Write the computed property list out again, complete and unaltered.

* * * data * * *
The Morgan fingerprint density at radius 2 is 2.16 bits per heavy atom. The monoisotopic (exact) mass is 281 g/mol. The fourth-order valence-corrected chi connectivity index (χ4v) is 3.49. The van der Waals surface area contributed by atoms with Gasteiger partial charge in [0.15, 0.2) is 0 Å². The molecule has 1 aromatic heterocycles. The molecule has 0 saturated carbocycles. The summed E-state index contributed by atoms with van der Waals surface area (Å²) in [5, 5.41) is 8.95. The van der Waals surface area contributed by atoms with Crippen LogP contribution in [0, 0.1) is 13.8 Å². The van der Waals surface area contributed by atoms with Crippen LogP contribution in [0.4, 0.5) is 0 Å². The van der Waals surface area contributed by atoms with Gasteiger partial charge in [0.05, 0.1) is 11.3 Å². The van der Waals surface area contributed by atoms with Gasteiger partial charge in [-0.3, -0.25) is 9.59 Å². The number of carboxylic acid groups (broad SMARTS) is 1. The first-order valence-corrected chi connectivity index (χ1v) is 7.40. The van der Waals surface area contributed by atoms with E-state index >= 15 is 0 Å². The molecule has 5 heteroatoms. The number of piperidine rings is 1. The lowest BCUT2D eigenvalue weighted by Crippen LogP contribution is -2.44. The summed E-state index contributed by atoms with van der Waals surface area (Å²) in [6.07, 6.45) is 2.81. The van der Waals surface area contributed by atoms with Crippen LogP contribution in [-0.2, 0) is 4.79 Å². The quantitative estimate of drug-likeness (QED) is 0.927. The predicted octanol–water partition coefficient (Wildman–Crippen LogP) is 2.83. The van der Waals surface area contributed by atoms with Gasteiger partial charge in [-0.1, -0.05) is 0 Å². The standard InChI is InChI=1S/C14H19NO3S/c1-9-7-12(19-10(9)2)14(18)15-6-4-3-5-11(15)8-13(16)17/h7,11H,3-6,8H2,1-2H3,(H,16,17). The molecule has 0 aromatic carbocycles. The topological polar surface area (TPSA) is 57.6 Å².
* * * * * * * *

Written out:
The Morgan fingerprint density at radius 2 is 2.16 bits per heavy atom. The monoisotopic (exact) mass is 281 g/mol. The fourth-order valence-corrected chi connectivity index (χ4v) is 3.49. The van der Waals surface area contributed by atoms with Gasteiger partial charge in [0.15, 0.2) is 0 Å². The molecule has 1 aromatic heterocycles. The molecule has 0 saturated carbocycles. The summed E-state index contributed by atoms with van der Waals surface area (Å²) in [5, 5.41) is 8.95. The van der Waals surface area contributed by atoms with Crippen LogP contribution in [0, 0.1) is 13.8 Å². The van der Waals surface area contributed by atoms with Crippen LogP contribution in [0.4, 0.5) is 0 Å². The van der Waals surface area contributed by atoms with Gasteiger partial charge in [0.05, 0.1) is 11.3 Å². The van der Waals surface area contributed by atoms with Gasteiger partial charge in [-0.3, -0.25) is 9.59 Å². The number of carboxylic acid groups (broad SMARTS) is 1. The first-order valence-corrected chi connectivity index (χ1v) is 7.40. The van der Waals surface area contributed by atoms with E-state index >= 15 is 0 Å². The molecule has 5 heteroatoms. The number of piperidine rings is 1. The lowest BCUT2D eigenvalue weighted by Crippen LogP contribution is -2.44. The summed E-state index contributed by atoms with van der Waals surface area (Å²) in [6.07, 6.45) is 2.81. The van der Waals surface area contributed by atoms with Crippen LogP contribution in [-0.2, 0) is 4.79 Å². The quantitative estimate of drug-likeness (QED) is 0.927. The predicted octanol–water partition coefficient (Wildman–Crippen LogP) is 2.83. The van der Waals surface area contributed by atoms with Gasteiger partial charge in [-0.1, -0.05) is 0 Å². The standard InChI is InChI=1S/C14H19NO3S/c1-9-7-12(19-10(9)2)14(18)15-6-4-3-5-11(15)8-13(16)17/h7,11H,3-6,8H2,1-2H3,(H,16,17). The molecule has 0 aromatic carbocycles. The topological polar surface area (TPSA) is 57.6 Å².